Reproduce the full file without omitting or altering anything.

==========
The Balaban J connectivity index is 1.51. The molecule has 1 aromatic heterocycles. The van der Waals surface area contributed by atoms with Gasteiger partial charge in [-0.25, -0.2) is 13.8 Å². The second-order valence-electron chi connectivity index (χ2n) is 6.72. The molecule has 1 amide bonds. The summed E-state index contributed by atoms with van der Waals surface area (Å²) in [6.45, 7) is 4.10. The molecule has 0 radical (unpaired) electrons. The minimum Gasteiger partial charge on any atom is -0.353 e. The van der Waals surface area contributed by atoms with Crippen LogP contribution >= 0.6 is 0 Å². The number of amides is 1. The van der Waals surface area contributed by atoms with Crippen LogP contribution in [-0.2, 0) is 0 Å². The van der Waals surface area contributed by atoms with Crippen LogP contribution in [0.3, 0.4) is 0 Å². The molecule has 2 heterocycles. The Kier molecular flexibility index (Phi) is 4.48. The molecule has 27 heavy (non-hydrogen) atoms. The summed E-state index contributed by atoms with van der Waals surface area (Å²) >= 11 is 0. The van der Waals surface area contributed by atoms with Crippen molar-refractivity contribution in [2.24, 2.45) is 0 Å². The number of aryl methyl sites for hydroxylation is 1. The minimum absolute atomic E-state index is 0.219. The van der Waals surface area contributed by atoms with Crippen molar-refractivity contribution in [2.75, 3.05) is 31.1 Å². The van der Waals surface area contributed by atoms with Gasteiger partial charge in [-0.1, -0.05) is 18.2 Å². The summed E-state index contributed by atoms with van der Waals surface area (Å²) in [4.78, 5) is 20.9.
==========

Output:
The Balaban J connectivity index is 1.51. The molecule has 1 aromatic heterocycles. The van der Waals surface area contributed by atoms with Gasteiger partial charge in [-0.25, -0.2) is 13.8 Å². The second-order valence-electron chi connectivity index (χ2n) is 6.72. The molecule has 1 amide bonds. The summed E-state index contributed by atoms with van der Waals surface area (Å²) in [6.45, 7) is 4.10. The molecule has 0 radical (unpaired) electrons. The minimum Gasteiger partial charge on any atom is -0.353 e. The van der Waals surface area contributed by atoms with Crippen LogP contribution >= 0.6 is 0 Å². The number of amides is 1. The van der Waals surface area contributed by atoms with Crippen LogP contribution in [-0.2, 0) is 0 Å². The van der Waals surface area contributed by atoms with Crippen LogP contribution in [0.3, 0.4) is 0 Å². The molecule has 2 heterocycles. The Kier molecular flexibility index (Phi) is 4.48. The molecule has 27 heavy (non-hydrogen) atoms. The summed E-state index contributed by atoms with van der Waals surface area (Å²) >= 11 is 0. The van der Waals surface area contributed by atoms with Crippen molar-refractivity contribution in [2.24, 2.45) is 0 Å². The number of aryl methyl sites for hydroxylation is 1. The minimum absolute atomic E-state index is 0.219. The van der Waals surface area contributed by atoms with Crippen molar-refractivity contribution in [2.75, 3.05) is 31.1 Å². The van der Waals surface area contributed by atoms with Gasteiger partial charge in [-0.1, -0.05) is 18.2 Å². The summed E-state index contributed by atoms with van der Waals surface area (Å²) in [4.78, 5) is 20.9.